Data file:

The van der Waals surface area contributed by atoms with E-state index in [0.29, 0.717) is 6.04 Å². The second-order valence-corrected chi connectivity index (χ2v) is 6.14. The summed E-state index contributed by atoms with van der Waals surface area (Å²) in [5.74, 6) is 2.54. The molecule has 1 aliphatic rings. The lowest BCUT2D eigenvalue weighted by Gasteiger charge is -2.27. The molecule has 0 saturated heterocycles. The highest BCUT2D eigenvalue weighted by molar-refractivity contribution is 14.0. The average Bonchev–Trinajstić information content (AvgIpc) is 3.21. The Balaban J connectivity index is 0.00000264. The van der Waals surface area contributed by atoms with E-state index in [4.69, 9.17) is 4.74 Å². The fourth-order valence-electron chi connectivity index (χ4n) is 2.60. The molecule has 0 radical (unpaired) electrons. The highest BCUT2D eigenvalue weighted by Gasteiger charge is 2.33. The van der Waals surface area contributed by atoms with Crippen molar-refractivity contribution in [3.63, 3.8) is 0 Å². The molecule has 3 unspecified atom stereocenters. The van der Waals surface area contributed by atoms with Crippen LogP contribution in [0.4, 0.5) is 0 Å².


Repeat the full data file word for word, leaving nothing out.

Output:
The van der Waals surface area contributed by atoms with E-state index in [0.29, 0.717) is 6.04 Å². The second-order valence-corrected chi connectivity index (χ2v) is 6.14. The summed E-state index contributed by atoms with van der Waals surface area (Å²) in [5.74, 6) is 2.54. The molecule has 1 aliphatic rings. The lowest BCUT2D eigenvalue weighted by Gasteiger charge is -2.27. The molecule has 0 saturated heterocycles. The highest BCUT2D eigenvalue weighted by molar-refractivity contribution is 14.0. The average Bonchev–Trinajstić information content (AvgIpc) is 3.21. The Balaban J connectivity index is 0.00000264. The van der Waals surface area contributed by atoms with E-state index in [4.69, 9.17) is 4.74 Å². The fourth-order valence-electron chi connectivity index (χ4n) is 2.60. The molecule has 0 radical (unpaired) electrons. The highest BCUT2D eigenvalue weighted by Gasteiger charge is 2.33. The van der Waals surface area contributed by atoms with Crippen molar-refractivity contribution in [3.63, 3.8) is 0 Å². The molecule has 3 unspecified atom stereocenters. The van der Waals surface area contributed by atoms with Crippen LogP contribution in [0.4, 0.5) is 0 Å².